Wednesday, October 22

Oopsla 2008: Designed as Designer

Eassy by Richard P. Gabriel, it is as controversial as usual but also the most intriguing presentation of the day at least from my point of view. The essay is almost a follow up of Fred Brook's speech on Oopsla 2007 around the central argument of that conceptual integrity arises not (simply) from one mind or small number of agreeing resonant minds, but from sometimes hidden co-authors and the thing designed itself. A few points I took away from this presentation as well as the interesting Q&A session:

  • "First to the market wins" is merely a myth
  • Worse is Better - ship the rough product earlier to allow user to contribute and generate the real requirement. Perfection is the enemy of good.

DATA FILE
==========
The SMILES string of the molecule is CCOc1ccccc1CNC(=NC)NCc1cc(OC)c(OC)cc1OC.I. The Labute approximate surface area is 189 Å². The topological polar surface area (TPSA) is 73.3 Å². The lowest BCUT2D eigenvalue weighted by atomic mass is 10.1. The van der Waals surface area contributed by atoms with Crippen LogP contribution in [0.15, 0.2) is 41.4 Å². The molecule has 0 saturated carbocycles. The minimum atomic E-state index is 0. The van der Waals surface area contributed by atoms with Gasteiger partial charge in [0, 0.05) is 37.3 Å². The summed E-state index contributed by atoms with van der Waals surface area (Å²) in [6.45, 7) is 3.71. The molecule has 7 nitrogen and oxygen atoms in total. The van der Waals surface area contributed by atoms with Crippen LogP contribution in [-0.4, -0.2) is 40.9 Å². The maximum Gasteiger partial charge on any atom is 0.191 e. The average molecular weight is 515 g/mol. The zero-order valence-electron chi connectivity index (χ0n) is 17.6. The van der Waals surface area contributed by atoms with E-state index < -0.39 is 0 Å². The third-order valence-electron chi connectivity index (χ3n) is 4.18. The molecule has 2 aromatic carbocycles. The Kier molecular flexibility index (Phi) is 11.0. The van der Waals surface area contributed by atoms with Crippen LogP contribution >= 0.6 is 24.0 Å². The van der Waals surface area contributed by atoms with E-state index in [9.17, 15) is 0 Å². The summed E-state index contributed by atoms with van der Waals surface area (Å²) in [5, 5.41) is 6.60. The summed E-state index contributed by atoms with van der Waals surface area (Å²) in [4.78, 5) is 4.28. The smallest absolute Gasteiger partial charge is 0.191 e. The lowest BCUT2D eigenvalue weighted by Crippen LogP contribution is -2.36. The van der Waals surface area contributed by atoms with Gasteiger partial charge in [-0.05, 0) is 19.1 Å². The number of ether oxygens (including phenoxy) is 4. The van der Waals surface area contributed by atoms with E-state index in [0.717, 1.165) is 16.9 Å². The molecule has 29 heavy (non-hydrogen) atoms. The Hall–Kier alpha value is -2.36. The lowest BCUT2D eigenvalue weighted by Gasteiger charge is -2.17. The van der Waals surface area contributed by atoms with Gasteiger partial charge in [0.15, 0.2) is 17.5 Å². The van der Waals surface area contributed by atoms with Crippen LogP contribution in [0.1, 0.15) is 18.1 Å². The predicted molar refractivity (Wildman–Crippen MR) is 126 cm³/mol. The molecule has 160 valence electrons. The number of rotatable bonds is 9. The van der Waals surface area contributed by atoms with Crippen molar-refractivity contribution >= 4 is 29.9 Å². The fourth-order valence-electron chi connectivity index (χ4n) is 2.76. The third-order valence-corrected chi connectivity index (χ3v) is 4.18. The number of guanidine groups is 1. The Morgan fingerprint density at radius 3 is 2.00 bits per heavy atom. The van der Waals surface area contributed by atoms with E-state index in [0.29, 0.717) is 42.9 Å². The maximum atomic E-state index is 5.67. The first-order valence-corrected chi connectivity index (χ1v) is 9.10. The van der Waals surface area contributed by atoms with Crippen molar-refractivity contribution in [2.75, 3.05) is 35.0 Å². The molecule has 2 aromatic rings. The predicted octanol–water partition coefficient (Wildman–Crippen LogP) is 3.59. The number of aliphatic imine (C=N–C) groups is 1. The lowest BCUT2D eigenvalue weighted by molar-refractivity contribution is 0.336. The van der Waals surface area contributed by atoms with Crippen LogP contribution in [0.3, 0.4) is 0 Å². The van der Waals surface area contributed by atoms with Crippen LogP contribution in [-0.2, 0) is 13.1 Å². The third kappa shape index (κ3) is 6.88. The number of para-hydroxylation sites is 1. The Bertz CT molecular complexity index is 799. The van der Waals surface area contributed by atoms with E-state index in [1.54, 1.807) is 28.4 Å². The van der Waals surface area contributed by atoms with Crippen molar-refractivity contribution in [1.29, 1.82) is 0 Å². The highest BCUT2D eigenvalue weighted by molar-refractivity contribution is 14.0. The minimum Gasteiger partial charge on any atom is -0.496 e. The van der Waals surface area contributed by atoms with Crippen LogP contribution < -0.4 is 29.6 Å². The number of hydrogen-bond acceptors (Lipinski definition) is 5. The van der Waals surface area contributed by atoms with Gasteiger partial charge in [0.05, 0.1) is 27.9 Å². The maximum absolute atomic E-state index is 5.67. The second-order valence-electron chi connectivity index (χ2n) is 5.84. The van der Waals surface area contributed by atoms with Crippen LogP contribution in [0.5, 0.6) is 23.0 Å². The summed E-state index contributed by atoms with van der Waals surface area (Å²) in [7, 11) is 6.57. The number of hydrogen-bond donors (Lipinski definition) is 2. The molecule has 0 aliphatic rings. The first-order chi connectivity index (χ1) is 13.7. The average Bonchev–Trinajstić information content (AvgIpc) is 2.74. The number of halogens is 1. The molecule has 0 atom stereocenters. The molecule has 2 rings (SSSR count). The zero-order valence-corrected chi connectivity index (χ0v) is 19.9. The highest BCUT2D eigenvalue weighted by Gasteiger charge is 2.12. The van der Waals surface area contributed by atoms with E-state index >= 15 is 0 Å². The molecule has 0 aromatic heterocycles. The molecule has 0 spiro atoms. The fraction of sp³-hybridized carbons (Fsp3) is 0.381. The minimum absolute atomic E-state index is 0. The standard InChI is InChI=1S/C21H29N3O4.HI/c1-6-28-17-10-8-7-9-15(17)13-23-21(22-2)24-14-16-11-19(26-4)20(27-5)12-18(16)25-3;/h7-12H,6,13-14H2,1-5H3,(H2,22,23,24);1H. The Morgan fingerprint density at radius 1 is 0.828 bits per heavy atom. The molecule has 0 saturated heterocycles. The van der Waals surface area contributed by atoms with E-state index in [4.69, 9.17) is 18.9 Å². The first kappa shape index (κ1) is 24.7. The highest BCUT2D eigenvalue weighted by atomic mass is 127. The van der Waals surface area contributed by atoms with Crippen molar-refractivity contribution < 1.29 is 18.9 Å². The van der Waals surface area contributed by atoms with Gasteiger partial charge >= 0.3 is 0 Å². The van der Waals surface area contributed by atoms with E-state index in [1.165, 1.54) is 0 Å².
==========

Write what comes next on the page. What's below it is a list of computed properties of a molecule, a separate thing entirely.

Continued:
• People are often judged by their reward instead of their skills, and that's why CEO in successful (sometimes even failing) company are usually rewarded the most even when they have little impact on the success.
  • Software is implemented by the compiler and machine, every single line of code is a practice of design
  • The first draft of design is usually just a collaboration enabler so others can contribute with certain degree of conceptual integrity
  • By refusing fully knowing the world when you design you open the door for new insights and let the product itself to lead you to the truth
  • Facts are not truth. Simply because you customer is describing a certain feature to you does not mean that is what they really want or need.

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